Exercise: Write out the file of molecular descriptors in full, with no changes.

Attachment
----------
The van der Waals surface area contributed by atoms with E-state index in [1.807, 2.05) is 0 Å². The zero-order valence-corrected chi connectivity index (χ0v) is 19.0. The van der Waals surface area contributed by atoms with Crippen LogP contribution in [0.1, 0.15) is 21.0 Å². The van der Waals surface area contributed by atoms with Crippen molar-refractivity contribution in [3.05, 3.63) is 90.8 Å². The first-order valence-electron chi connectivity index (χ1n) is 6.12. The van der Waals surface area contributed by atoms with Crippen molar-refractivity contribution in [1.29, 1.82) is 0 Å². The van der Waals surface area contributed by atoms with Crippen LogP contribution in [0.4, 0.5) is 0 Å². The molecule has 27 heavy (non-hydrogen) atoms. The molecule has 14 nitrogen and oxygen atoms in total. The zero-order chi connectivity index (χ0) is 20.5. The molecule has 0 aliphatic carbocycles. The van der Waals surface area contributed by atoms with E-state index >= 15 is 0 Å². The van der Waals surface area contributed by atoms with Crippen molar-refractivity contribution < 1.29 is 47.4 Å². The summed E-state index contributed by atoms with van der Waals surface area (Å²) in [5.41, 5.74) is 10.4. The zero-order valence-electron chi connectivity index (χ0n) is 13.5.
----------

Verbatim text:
The van der Waals surface area contributed by atoms with E-state index in [1.807, 2.05) is 0 Å². The zero-order valence-corrected chi connectivity index (χ0v) is 19.0. The van der Waals surface area contributed by atoms with Crippen LogP contribution in [0.1, 0.15) is 21.0 Å². The van der Waals surface area contributed by atoms with Crippen molar-refractivity contribution in [3.05, 3.63) is 90.8 Å². The first-order valence-electron chi connectivity index (χ1n) is 6.12. The van der Waals surface area contributed by atoms with Crippen molar-refractivity contribution in [1.29, 1.82) is 0 Å². The van der Waals surface area contributed by atoms with Crippen LogP contribution in [0.4, 0.5) is 0 Å². The molecule has 27 heavy (non-hydrogen) atoms. The molecule has 14 nitrogen and oxygen atoms in total. The zero-order chi connectivity index (χ0) is 20.5. The molecule has 0 aliphatic carbocycles. The van der Waals surface area contributed by atoms with E-state index >= 15 is 0 Å². The van der Waals surface area contributed by atoms with Crippen molar-refractivity contribution < 1.29 is 47.4 Å². The summed E-state index contributed by atoms with van der Waals surface area (Å²) in [5.41, 5.74) is 10.4. The zero-order valence-electron chi connectivity index (χ0n) is 13.5.